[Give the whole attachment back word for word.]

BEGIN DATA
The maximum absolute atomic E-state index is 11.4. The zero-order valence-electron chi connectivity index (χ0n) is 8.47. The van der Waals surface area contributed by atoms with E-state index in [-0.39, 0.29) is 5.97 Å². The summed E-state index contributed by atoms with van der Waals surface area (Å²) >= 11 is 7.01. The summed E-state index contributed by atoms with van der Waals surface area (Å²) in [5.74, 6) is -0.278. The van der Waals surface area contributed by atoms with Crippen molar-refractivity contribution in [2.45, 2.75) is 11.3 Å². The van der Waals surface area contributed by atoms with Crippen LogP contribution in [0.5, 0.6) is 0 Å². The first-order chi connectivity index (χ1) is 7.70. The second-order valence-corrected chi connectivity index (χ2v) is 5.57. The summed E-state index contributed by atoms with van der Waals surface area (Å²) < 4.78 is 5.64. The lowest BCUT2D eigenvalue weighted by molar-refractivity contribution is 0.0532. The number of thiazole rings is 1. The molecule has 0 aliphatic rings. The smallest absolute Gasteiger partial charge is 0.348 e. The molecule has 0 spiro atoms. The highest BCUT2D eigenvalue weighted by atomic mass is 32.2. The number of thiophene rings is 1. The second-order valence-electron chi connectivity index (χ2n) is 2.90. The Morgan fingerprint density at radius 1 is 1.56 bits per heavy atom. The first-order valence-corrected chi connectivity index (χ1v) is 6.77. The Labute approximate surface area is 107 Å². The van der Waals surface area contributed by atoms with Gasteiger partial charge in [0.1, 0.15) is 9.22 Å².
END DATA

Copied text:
The maximum absolute atomic E-state index is 11.4. The zero-order valence-electron chi connectivity index (χ0n) is 8.47. The van der Waals surface area contributed by atoms with E-state index in [-0.39, 0.29) is 5.97 Å². The summed E-state index contributed by atoms with van der Waals surface area (Å²) >= 11 is 7.01. The summed E-state index contributed by atoms with van der Waals surface area (Å²) in [5.74, 6) is -0.278. The van der Waals surface area contributed by atoms with Crippen molar-refractivity contribution in [2.45, 2.75) is 11.3 Å². The van der Waals surface area contributed by atoms with Crippen LogP contribution in [0.5, 0.6) is 0 Å². The first-order chi connectivity index (χ1) is 7.70. The second-order valence-corrected chi connectivity index (χ2v) is 5.57. The summed E-state index contributed by atoms with van der Waals surface area (Å²) < 4.78 is 5.64. The lowest BCUT2D eigenvalue weighted by molar-refractivity contribution is 0.0532. The number of thiazole rings is 1. The molecule has 0 aliphatic rings. The smallest absolute Gasteiger partial charge is 0.348 e. The molecule has 0 spiro atoms. The highest BCUT2D eigenvalue weighted by atomic mass is 32.2. The number of thiophene rings is 1. The second-order valence-electron chi connectivity index (χ2n) is 2.90. The Morgan fingerprint density at radius 1 is 1.56 bits per heavy atom. The first-order valence-corrected chi connectivity index (χ1v) is 6.77. The Labute approximate surface area is 107 Å². The van der Waals surface area contributed by atoms with Gasteiger partial charge in [0.1, 0.15) is 9.22 Å².